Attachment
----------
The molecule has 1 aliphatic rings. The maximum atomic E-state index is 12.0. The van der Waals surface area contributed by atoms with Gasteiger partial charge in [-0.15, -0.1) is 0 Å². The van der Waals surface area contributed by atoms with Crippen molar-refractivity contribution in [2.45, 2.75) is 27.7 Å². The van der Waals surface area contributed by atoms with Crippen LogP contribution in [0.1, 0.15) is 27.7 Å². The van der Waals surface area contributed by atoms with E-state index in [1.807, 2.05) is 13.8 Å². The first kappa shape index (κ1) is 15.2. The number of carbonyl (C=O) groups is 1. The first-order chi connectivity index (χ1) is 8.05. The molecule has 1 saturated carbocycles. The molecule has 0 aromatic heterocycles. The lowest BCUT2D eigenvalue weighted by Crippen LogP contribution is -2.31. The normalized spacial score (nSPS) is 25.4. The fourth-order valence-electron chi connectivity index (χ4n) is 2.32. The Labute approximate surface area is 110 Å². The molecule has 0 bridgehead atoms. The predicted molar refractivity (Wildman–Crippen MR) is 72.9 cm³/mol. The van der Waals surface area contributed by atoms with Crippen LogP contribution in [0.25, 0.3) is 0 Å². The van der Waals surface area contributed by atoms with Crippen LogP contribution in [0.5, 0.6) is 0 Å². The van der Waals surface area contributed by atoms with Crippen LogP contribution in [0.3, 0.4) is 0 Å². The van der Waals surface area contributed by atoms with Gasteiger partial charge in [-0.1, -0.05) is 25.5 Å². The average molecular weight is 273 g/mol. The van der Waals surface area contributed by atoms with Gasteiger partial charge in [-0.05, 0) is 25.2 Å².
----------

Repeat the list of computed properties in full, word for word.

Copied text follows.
The molecule has 1 aliphatic rings. The maximum atomic E-state index is 12.0. The van der Waals surface area contributed by atoms with Gasteiger partial charge in [-0.15, -0.1) is 0 Å². The van der Waals surface area contributed by atoms with Crippen molar-refractivity contribution in [2.45, 2.75) is 27.7 Å². The van der Waals surface area contributed by atoms with Crippen LogP contribution in [0.1, 0.15) is 27.7 Å². The van der Waals surface area contributed by atoms with E-state index in [1.807, 2.05) is 13.8 Å². The first kappa shape index (κ1) is 15.2. The number of carbonyl (C=O) groups is 1. The first-order chi connectivity index (χ1) is 8.05. The molecule has 1 saturated carbocycles. The molecule has 0 aromatic heterocycles. The lowest BCUT2D eigenvalue weighted by Crippen LogP contribution is -2.31. The normalized spacial score (nSPS) is 25.4. The fourth-order valence-electron chi connectivity index (χ4n) is 2.32. The Labute approximate surface area is 110 Å². The molecule has 0 bridgehead atoms. The predicted molar refractivity (Wildman–Crippen MR) is 72.9 cm³/mol. The van der Waals surface area contributed by atoms with Crippen LogP contribution in [0.25, 0.3) is 0 Å². The van der Waals surface area contributed by atoms with Crippen LogP contribution in [0.5, 0.6) is 0 Å². The van der Waals surface area contributed by atoms with Crippen LogP contribution in [0.3, 0.4) is 0 Å². The van der Waals surface area contributed by atoms with Gasteiger partial charge in [-0.1, -0.05) is 25.5 Å². The average molecular weight is 273 g/mol. The van der Waals surface area contributed by atoms with Gasteiger partial charge in [-0.05, 0) is 25.2 Å².